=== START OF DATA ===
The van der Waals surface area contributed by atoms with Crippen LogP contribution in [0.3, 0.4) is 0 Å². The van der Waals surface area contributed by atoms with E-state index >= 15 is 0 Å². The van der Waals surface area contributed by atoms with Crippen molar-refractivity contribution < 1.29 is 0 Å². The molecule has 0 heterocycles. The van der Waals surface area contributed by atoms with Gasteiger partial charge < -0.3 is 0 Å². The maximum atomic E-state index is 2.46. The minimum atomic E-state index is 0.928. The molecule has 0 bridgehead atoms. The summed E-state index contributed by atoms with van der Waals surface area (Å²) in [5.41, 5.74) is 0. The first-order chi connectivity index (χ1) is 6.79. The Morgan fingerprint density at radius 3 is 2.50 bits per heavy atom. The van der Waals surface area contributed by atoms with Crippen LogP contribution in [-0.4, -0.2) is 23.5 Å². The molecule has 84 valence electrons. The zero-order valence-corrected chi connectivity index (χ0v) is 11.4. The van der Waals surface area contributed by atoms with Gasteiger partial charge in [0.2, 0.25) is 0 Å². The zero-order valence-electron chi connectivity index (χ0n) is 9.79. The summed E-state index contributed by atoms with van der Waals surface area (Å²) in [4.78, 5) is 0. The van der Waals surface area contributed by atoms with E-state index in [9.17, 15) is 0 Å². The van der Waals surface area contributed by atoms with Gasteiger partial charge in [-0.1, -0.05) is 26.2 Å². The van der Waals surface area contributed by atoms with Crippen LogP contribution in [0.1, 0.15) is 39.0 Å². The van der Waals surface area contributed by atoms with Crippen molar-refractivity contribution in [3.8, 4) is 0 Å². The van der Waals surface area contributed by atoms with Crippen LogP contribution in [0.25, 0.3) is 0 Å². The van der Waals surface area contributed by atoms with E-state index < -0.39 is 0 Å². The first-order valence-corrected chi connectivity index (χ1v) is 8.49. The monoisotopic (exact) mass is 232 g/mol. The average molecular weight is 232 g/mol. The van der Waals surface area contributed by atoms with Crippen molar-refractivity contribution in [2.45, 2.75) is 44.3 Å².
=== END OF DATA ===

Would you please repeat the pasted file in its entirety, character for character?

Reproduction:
The van der Waals surface area contributed by atoms with Crippen LogP contribution in [0.3, 0.4) is 0 Å². The van der Waals surface area contributed by atoms with E-state index >= 15 is 0 Å². The van der Waals surface area contributed by atoms with Crippen molar-refractivity contribution < 1.29 is 0 Å². The molecule has 0 heterocycles. The van der Waals surface area contributed by atoms with Gasteiger partial charge < -0.3 is 0 Å². The maximum atomic E-state index is 2.46. The minimum atomic E-state index is 0.928. The molecule has 0 bridgehead atoms. The summed E-state index contributed by atoms with van der Waals surface area (Å²) in [5.41, 5.74) is 0. The first-order chi connectivity index (χ1) is 6.79. The Morgan fingerprint density at radius 3 is 2.50 bits per heavy atom. The van der Waals surface area contributed by atoms with Crippen LogP contribution in [-0.4, -0.2) is 23.5 Å². The molecule has 84 valence electrons. The zero-order valence-corrected chi connectivity index (χ0v) is 11.4. The van der Waals surface area contributed by atoms with Gasteiger partial charge in [0.2, 0.25) is 0 Å². The zero-order valence-electron chi connectivity index (χ0n) is 9.79. The summed E-state index contributed by atoms with van der Waals surface area (Å²) in [4.78, 5) is 0. The van der Waals surface area contributed by atoms with E-state index in [9.17, 15) is 0 Å². The van der Waals surface area contributed by atoms with Gasteiger partial charge in [-0.1, -0.05) is 26.2 Å². The van der Waals surface area contributed by atoms with Crippen LogP contribution in [0.1, 0.15) is 39.0 Å². The van der Waals surface area contributed by atoms with Crippen molar-refractivity contribution in [3.8, 4) is 0 Å². The van der Waals surface area contributed by atoms with Crippen LogP contribution in [0.25, 0.3) is 0 Å². The van der Waals surface area contributed by atoms with E-state index < -0.39 is 0 Å². The first-order valence-corrected chi connectivity index (χ1v) is 8.49. The monoisotopic (exact) mass is 232 g/mol. The average molecular weight is 232 g/mol. The van der Waals surface area contributed by atoms with Crippen molar-refractivity contribution in [2.45, 2.75) is 44.3 Å².